Category : 9 Duple & Triple

Triple Chant in 9 #2

This is a slight change of feel from the previous chant Duple Chant in 9 #2 as it alters the complete perception here. The shape is basically the same as before however, the environment morphs into a swing. All chants can be performed and written in duple or triple feel. The understanding of where the notes fall and the ability to develop the natural shift from duple to triple is within the reach of a solid drummer. The same background music accompanying the drum chant is used specifically using the guitar to help shape the triple feel.

Duple Chant in 9 #2

Weights refers to the specific turning points inside chants. Weights can also be looked at as accents or the overall “skeleton” as I like to call it. Here, the chant is subdivided in 9 by groups of 2/3/3/1 or 2/3/4. The chant neatly fits into the hat and bell-shifting pattern. The weights 2/3/3/1 or 2/3/4 completes the full cycle. The chant begins with a pedaled hat at the top alternating with the bell of the ride cymbal. The top of the chant comes around every two times. Notice how the characteristics change dramatically at only three tempos of 120, 200 and 250 BPM.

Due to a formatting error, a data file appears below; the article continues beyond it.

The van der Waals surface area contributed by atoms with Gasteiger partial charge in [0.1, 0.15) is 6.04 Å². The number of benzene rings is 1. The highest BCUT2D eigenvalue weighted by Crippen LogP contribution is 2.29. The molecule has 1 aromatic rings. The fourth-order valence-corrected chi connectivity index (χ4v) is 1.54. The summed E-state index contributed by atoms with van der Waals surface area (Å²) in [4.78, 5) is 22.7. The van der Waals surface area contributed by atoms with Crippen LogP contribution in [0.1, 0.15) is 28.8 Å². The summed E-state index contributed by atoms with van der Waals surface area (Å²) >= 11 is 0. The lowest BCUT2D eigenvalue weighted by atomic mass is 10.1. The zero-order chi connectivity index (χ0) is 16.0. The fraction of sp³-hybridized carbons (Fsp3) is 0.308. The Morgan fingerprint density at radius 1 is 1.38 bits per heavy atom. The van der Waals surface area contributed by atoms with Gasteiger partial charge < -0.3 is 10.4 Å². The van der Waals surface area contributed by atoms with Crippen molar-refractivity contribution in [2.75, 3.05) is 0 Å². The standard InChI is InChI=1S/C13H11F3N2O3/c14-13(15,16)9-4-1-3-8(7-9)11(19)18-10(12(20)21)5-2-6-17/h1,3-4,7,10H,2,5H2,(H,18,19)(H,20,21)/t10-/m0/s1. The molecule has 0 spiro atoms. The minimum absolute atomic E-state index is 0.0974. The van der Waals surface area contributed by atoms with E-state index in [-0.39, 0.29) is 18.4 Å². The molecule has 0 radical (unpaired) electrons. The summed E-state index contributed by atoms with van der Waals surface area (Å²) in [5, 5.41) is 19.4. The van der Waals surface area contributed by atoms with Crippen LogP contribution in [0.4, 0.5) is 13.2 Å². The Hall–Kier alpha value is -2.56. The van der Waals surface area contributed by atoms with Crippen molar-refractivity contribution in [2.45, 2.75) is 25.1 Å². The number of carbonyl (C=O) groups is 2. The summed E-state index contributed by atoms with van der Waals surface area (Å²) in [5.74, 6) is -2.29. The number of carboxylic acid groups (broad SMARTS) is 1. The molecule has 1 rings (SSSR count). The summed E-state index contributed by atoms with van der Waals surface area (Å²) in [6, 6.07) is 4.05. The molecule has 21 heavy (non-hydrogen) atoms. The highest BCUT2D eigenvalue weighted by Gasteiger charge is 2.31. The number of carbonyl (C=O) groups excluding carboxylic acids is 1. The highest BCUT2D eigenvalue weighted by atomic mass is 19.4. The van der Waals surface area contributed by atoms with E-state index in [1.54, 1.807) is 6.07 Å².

Triple Chant in 9 #1

This chant is like looking at 3’s a different way. Three 3’s equal 9. For example 3 x 3 = 9. This is one of the basic ways of understanding this chant. Of course, counting all triplets spells out the 9, but dividing them in 3’s makes it less strenuous on the mind. Playing triplet chants longer than 6 takes two minds: the one that performs and the one that thinks. Yes, this takes repetition. I kept this chant as simple as possible so you can hear the long 9 phrase punctuated in certain areas for rhythmic division. You can also look at this chant as two parts. Looking at the PDF notice how the first part is from the top (beginning) and ends at the first 8th note snare in the second measure. The second half goes from there to the end. That’s another way of looking at this chant.

Duple Chant in 9 #1

This chant is styled after what I call the James Brown Backbeat. There’s nothing technical about the word “Backbeat”. It’s just something I associate the snare drum phrase with. When performing this with the Play Along mp3, the music helps bring this style out. It’s limiting to instruct and demonstrate the odd meter of nine without music. As I always suggest, perform this chant at a slow tempo and eventually increase tempo as you feel comfortable through repetition.